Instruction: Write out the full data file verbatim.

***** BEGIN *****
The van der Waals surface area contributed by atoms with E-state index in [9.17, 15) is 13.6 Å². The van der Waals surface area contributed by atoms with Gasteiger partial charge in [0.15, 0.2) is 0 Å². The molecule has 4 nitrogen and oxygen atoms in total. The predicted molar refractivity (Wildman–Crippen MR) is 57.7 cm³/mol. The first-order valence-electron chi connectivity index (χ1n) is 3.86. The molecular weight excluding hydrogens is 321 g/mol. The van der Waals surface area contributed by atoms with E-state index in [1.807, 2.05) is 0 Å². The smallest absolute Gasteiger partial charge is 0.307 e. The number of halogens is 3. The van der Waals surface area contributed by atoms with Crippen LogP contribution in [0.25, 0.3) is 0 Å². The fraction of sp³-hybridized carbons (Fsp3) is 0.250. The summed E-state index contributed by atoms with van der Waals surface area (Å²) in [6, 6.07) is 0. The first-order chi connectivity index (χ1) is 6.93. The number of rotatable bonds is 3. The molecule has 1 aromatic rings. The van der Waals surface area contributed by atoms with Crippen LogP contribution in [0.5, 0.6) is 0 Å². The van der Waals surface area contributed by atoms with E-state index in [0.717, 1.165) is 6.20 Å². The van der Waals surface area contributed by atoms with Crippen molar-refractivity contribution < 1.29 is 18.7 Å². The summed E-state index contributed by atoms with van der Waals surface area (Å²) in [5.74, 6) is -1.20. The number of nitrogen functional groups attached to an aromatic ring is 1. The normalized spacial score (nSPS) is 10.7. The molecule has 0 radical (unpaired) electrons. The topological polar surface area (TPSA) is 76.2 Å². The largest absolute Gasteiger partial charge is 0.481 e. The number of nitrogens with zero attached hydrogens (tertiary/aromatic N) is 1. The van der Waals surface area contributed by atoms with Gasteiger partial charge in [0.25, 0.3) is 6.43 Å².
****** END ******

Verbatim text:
The van der Waals surface area contributed by atoms with E-state index in [9.17, 15) is 13.6 Å². The van der Waals surface area contributed by atoms with Gasteiger partial charge in [0.15, 0.2) is 0 Å². The molecule has 4 nitrogen and oxygen atoms in total. The predicted molar refractivity (Wildman–Crippen MR) is 57.7 cm³/mol. The first-order valence-electron chi connectivity index (χ1n) is 3.86. The molecular weight excluding hydrogens is 321 g/mol. The van der Waals surface area contributed by atoms with E-state index in [1.807, 2.05) is 0 Å². The smallest absolute Gasteiger partial charge is 0.307 e. The number of halogens is 3. The van der Waals surface area contributed by atoms with Crippen LogP contribution in [0.25, 0.3) is 0 Å². The fraction of sp³-hybridized carbons (Fsp3) is 0.250. The summed E-state index contributed by atoms with van der Waals surface area (Å²) in [6, 6.07) is 0. The first-order chi connectivity index (χ1) is 6.93. The number of rotatable bonds is 3. The molecule has 1 aromatic rings. The van der Waals surface area contributed by atoms with Crippen LogP contribution in [0.5, 0.6) is 0 Å². The van der Waals surface area contributed by atoms with E-state index in [0.717, 1.165) is 6.20 Å². The van der Waals surface area contributed by atoms with Crippen molar-refractivity contribution < 1.29 is 18.7 Å². The summed E-state index contributed by atoms with van der Waals surface area (Å²) in [5.74, 6) is -1.20. The number of nitrogen functional groups attached to an aromatic ring is 1. The normalized spacial score (nSPS) is 10.7. The molecule has 0 radical (unpaired) electrons. The topological polar surface area (TPSA) is 76.2 Å². The largest absolute Gasteiger partial charge is 0.481 e. The number of nitrogens with zero attached hydrogens (tertiary/aromatic N) is 1. The van der Waals surface area contributed by atoms with Gasteiger partial charge in [0.25, 0.3) is 6.43 Å².